NCHR’s Comments on FDA’s Best Practices in Drug and Biological Product Postmarket Safety Surveillance

National Center for Health Research, January 3, 2020

National Center for Health Research Public Comments on FDA’s Best Practices in Drug and Biological Product Postmarket Safety Surveillance for Food and Drug Administration Staff; Draft Document; Availability; Establishment of Public Docket; Request for Comments

The National Center for Health Research (NCHR) is a nonprofit think tank that conducts, analyzes, and scrutinizes research, policies, and programs on a range of issues related to health and safety.  We do not accept funding from companies that make products that are the subject of our work.

Although this draft document entitled “Best Practices in Drug and Biological Product Postmarket Safety Surveillance for FDA Staff” seems to be a description of the status quo rather than proposing any changes, we note that this document lacks some essential information:

  • The document notes that FAERS reports are often incomplete, stating that “The quality of information provided in the ICSRs is highly variable.”  However, it does not mention that the quality of these reports has deteriorated in recent years, with even basic information such as age and gender now missing from about half of manufacturer reports.1,2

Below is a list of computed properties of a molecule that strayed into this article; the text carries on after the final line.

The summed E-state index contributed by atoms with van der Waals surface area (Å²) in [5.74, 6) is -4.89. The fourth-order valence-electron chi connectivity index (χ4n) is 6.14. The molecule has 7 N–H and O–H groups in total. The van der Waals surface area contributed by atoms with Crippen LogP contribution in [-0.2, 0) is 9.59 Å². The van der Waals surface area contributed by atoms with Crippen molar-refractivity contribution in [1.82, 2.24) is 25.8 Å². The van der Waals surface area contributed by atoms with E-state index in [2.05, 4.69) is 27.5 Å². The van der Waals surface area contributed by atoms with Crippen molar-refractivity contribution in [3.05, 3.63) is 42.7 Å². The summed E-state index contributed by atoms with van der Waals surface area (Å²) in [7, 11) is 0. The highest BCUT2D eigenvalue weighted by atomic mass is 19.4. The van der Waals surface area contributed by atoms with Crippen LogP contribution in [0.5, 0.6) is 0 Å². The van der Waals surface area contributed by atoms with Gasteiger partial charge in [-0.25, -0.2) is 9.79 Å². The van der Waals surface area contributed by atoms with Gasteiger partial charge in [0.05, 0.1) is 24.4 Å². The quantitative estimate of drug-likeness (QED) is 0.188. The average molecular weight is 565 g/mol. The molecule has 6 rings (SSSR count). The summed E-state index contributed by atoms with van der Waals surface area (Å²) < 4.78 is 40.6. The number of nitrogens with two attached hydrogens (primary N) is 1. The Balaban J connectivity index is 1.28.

• It describes how FAERS reports are supposed to be screened, but does not mention that manufacturer adverse event reporting requirements have not been updated for almost two decades.
  • It provides only a single paragraph to discuss the additional post-marketing studies required of manufacturers.  It does not provide any information about enforcement for these studies or about the poor industry compliance in completing the studies as promised in terms of diversity of patients, follow-up rates, or timeliness.3
  • Similarly, the document only devotes a single paragraph to the FDA’s Sentinel Initiative, despite its importance.
  • The FDA is supposed to post new safety information and potential signals on a quarterly basis.4  Unfortunately, only rarely does the FDA resolve the signals to indicate anything beyond “The FDA is evaluating the need for regulatory action.”

Thank you for the opportunity to comment on this draft document describing FDA’s practices for postmarket safety surveillance by FDA staff.

National Center for Health Research can be reached at or at (202) 223-4000.


  1. Moore TJ, Furberg CD, Mattison DR, Cohen MR. Completeness of serious adverse drug event reports received by the US Food and Drug Administration in 2014. Pharmacoepidemiology and Drug Safety. 2016;25(6):713-718.
  2. Institute for Safe Medication Practices. A Critique of a Key Drug Safety Reporting System. Quarter Watch. Jan 2015.
  3. Woloshin S, Schwartz LM, White B, Moore TJ. The Fate of FDA Postapproval Studies. New England Journal of Medicine. 2017;377(12):1114-1117.
  4. U.S. Food and Drug Administration. Potential Signals of Serious Risks/New Safety Information Identified from the FDA Adverse Event Reporting System (FAERS).